The non-tender deadline passed this Friday, and nobody non-tendered more players than the Atlanta Braves, who let seven players walk. They also traded several more, clearing up ten 40-man roster spots that must be filled. It’s going to be a busy winter for Alex Anthopoulos, who is aiming to tweak a roster that has won 205 games over the last two seasons but faltered in October.
Of other teams’ non-tendered free agents, there are several notable names that could intrigue the Braves.
I have to include Woodruff because he is the biggest name that was non-tendered. The guy has been a stud since 2019, posting a 2.93 ERA over 103 starts. However, like Kyle Wright, he underwent shoulder surgery in October. He might miss all of 2023, and it’s almost impossible to judge how a pitcher will look following a significant shoulder injury.
The idea of taking a chance on Woodruff and handing him a multi-year contract in hopes he can return at the end of next season and be a frontline starter again in 2024 will intrigue a lot of teams. However, I doubt the Braves are going to be one of them. They just dealt Kyle Wright to the Royals after undergoing a similar surgery, and he was only projected to earn $1.4 million in arbitration. The Braves also traded Michael Soroka to the White Sox for fear that he would not return to form after several injuries. It seems Anthopoulos’ goal is to get healthy arms in the building, ones he believes can help the team win today. Brandon Woodruff doesn’t fit that description.
Lewis won the AL Rookie of the Year during the shortened 2020 campaign and looked to be on the road to stardom. However, he’s essentially disappeared since then, partly due to injuries and partly due to his performance. Over the last two seasons, Lewis has appeared in just 34 games and recorded a .150 batting average and .496 OPS. He did have a 1.098 OPS with 17 homers in 63 AAA games last season, so there is some upside. Lewis is also from Georgia and attended Mercer University, so perhaps he’d be interested in returning home on a minor-league pact. I wouldn’t expect him to come in and be a contributor immediately, but with an opening in left field, the Braves will be looking to add some depth throughout the organization.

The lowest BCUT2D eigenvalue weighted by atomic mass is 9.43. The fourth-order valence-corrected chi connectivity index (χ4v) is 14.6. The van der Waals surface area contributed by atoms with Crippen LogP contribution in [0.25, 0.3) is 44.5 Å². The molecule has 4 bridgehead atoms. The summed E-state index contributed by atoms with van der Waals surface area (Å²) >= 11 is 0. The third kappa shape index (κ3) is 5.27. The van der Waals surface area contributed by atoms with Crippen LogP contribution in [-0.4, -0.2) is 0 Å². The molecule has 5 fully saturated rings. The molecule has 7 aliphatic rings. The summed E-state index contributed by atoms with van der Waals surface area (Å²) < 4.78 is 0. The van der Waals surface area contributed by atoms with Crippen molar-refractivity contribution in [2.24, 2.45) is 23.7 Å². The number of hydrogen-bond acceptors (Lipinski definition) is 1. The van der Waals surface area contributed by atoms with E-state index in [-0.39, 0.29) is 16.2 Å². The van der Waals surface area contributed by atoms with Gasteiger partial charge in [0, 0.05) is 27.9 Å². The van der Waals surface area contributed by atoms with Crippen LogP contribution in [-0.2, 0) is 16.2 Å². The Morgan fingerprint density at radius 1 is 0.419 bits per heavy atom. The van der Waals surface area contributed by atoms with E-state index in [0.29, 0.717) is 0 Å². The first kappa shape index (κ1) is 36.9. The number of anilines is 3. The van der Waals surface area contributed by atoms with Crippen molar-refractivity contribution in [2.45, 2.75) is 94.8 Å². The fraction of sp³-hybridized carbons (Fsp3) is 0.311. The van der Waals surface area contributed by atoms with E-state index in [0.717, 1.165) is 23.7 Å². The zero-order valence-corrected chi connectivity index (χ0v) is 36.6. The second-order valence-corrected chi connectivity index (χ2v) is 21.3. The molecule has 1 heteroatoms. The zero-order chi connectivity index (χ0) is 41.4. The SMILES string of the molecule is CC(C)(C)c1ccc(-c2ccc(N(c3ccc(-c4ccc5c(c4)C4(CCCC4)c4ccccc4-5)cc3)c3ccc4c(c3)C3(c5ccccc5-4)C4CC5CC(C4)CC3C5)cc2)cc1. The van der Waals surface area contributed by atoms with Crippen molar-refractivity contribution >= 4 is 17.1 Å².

Meadows had some fantastic seasons with the Rays. He was an All-Star in 2019, blasting 33 homers and recording a .922 OPS. Meadows also hit 27 homers in 2021, but he’s played in just 42 games since while dealing with vertigo and anxiety issues. There’s a chance Meadows doesn’t desire to continue playing, but if he does, he could turn out to be a bargain of a free agent and can play some left field.
Senzel hasn’t lived up to the billing of a second overall pick, recording just a .671 OPS over his MLB career with the Reds. However, his versatility could attract a team like the Braves. He can play all over the outfield as well as second and third base. With Nicky Lopez being traded, Senzel would probably be a cheaper option that could fill the same role.
Hudson had a terrific start to his career with the Cardinals, which included a 2019 campaign in which he went 16-7 with a 3.35 ERA. His 2020 season started even better, but a torn UCL brought all of his momentum to a screeching halt and he hasn’t been the same pitcher since. Last year, Hudson went 6-3 with a 4.98 ERA in 18 appearances (12 starts). The Braves need rotation help and have been really good at reviving players’ careers. Perhaps the 29-year-old Hudson would be worth a flier.
Cimber was abysmal this year, recording a 7.40 ERA in 22 appearances, but he was an ultra-reliable reliever before then. In 2022, he posted a 2.80 ERA over a league-leading 77 appearances. The year before, he had a 2.26 ERA over 72 appearances. Cimber’s cut from a similar cloth as Collin McHugh. He forces soft contact with deception rather than velocity. With McHugh on his way out, Cimber would be a much cheaper option that could provide similar results.
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